A lacy web of bright frost-filled fractures fills a crater near the north pole of Mars in this image, acquired Sept. 20, 2015 with the HiRISE camera aboard NASA’s Mars Reconnaissance Orbiter (MRO).
The entire crater is around 3 miles (5 km) across and its ancient interior has undergone countless millennia of freeze/thaw cycles that have broken the surface into polygonal shapes. This process is common on Mars and can even be found on Earth, but this particular image depicts it exceptionally nicely.
The fractured surface polygons can be seen to get more compressed nearer to the crater’s rim. The image description by the HiRISE team explains:
The crater rim constrains the polygon formation within the crater close to the rim, creating a spoke and ring pattern of cracks. This leads to more rectangular polygons than those near the center of the crater. The polygons close to the center of the crater display a more typical pattern. A closer look shows some of these central polygons, which have smaller polygons within them, and smaller polygons within those smaller polygons, which makes for a natural fractal!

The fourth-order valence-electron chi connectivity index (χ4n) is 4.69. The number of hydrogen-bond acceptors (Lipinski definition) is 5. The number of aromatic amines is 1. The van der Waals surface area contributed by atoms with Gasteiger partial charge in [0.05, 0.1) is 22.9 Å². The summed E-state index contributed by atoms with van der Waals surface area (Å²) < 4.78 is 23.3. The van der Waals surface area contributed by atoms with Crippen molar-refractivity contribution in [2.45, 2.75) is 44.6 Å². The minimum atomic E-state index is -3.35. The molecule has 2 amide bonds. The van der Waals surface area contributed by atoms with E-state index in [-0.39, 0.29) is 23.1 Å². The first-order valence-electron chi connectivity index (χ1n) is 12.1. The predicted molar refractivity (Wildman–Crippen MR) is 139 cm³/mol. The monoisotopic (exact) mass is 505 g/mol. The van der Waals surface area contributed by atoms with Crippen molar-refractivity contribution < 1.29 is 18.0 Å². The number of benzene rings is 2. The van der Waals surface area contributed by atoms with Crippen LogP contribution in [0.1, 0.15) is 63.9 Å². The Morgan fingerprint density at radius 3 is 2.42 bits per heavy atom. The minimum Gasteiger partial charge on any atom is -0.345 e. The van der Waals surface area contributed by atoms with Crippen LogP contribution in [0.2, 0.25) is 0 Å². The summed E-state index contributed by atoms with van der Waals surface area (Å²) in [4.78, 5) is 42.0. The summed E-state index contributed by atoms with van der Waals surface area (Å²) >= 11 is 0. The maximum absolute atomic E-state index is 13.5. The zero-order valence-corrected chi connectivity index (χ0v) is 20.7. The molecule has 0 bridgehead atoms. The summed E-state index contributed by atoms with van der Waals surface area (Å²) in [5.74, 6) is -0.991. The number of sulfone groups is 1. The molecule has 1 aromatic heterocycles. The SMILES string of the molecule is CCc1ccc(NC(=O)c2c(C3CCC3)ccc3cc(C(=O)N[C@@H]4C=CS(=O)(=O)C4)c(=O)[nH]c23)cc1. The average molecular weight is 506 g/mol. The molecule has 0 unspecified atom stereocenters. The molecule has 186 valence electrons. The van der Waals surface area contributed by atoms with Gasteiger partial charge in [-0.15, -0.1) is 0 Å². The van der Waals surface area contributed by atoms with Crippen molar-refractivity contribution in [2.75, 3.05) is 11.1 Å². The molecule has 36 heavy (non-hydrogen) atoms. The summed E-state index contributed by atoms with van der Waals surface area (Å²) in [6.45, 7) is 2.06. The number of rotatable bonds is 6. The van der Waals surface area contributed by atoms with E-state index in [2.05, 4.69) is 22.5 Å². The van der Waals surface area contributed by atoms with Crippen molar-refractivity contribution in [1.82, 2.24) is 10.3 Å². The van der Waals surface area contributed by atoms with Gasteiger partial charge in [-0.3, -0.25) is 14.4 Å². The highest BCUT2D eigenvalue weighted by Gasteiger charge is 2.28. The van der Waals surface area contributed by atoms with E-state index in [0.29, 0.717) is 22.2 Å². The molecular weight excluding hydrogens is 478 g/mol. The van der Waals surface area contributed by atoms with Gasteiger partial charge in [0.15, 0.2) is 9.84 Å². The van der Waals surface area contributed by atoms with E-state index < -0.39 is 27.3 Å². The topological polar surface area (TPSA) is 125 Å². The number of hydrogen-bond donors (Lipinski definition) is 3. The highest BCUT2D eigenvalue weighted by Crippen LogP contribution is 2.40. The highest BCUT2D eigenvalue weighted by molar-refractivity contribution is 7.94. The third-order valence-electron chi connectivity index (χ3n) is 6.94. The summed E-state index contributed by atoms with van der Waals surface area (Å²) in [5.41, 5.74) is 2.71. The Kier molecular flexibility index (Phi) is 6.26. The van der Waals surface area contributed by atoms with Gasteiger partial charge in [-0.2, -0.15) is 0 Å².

A full map-projected scan of the area is below:
Launched Aug. 12, 2005, the MRO spacecraft has been studying the surface of Mars from orbit since March 2006. Its High-Resolution Imaging Science Experiment (HiRISE) camera, run by researchers at the University of Arizona’s Lunar and Planetary Laboratory, provides incredibly detailed images of Mars’ varied terrain in visible and near-infrared wavelengths.
HiRISE is capable of resolving structures on Mars’ surface down to about a meter in size from its location in orbit. The image above was acquired from a distance of 196 miles (314 km). You can see many more images from HiRISE here.
Source: HiRISE/University of Arizona
This article was provided by Discovery News.